San Antonio celebrates 40 years of the Tejano Conjunto Festival
There’s a genre of music that pretty well calls San Antonio home, and San Antonio embraces it each year with a festival. That genre is Conjunto and who better to talk about it than Juan Tejeda, a retired professor of Mexican-American studies and music?
“Conjunto is that American original ensemble and style of music that we Tejanos, Texas Mexicans here, created that utilizes the button accordion that we adopted from the European settlers, and the bajo sexto Spanish, Mexican 12 string bass rhythm guitar,” Tejeda said.
Conjunto ensembles often have bass guitar and drums, too. That yearly festival is the Tejano Conjunto Festival, put on by the Guadalupe Cultural Arts Center. It’s primarily music and dance, but Tuesday it’s all film.
“We'll have video screenings all day and will have Hector Galan with our main documentarians and Chris Strachwitz, (who’s) going to be zooming in from California,” he said. “Then from Wednesday through Sunday of this week, we go to Rosedale Park.”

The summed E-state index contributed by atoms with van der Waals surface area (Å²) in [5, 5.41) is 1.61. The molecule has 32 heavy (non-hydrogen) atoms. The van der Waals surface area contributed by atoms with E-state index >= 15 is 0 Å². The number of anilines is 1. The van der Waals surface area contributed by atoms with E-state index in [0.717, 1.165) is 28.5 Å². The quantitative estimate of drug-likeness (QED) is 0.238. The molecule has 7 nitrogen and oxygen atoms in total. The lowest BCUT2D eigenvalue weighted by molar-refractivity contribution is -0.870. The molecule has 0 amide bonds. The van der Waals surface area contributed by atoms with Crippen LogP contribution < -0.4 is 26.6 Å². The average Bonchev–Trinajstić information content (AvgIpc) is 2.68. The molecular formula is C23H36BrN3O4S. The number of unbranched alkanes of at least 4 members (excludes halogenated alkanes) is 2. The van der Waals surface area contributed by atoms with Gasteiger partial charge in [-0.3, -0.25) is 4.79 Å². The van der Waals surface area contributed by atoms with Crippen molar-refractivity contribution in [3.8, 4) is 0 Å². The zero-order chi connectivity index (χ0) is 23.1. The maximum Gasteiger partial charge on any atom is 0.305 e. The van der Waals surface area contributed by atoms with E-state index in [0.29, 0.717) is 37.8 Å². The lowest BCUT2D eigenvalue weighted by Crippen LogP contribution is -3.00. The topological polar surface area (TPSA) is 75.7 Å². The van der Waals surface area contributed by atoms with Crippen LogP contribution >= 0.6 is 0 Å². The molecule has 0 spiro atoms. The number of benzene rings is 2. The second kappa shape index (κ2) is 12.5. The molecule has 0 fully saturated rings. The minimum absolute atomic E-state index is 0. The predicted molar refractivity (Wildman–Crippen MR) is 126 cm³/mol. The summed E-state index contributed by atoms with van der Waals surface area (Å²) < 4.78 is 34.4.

Rosedale Park is the site for the music, and a lot of it. The music and dance portion of the festival runs from Wednesday evening through Sunday night.
“Over the course of those five days out at Rosedale, Wednesday through Sunday, we're going to be presenting about 40 different Conjunto bands, the best that there is from throughout the state in the nation,” Tejeda said.
Here’s a snapshot.
“On Friday, we have Ricky Naranjo, Y Los Gamblers and the South Texas Homies. Saturday we're closing off with Boni Mauricio Y Los Maximos and Ruben de la Cruz and Ruben Garza that just formed a new band that they're really great,” he said.
Check here for full details on the schedule and tickets.
“On Sunday, we end with Jaime Deanda Y Los Furiosos. Los Hermanos Farias with Texmaniacs with of course we always bring back Flaco Jimenez.”
The music is the largest part of the festival, but Tejeda said there’s really one more element that gives it a certain spark.
“The dancing! You know, you can't separate our music from the dancing. The polkas are still one of the most popular dance forms,” he said. “The Cumbias, of course, the romantic Bolero. So there's something for everybody.”
While it’s an outdoor festival, the stage and large dance floor are covered. There are also quite a few trees on the grounds. Food and drink will be available.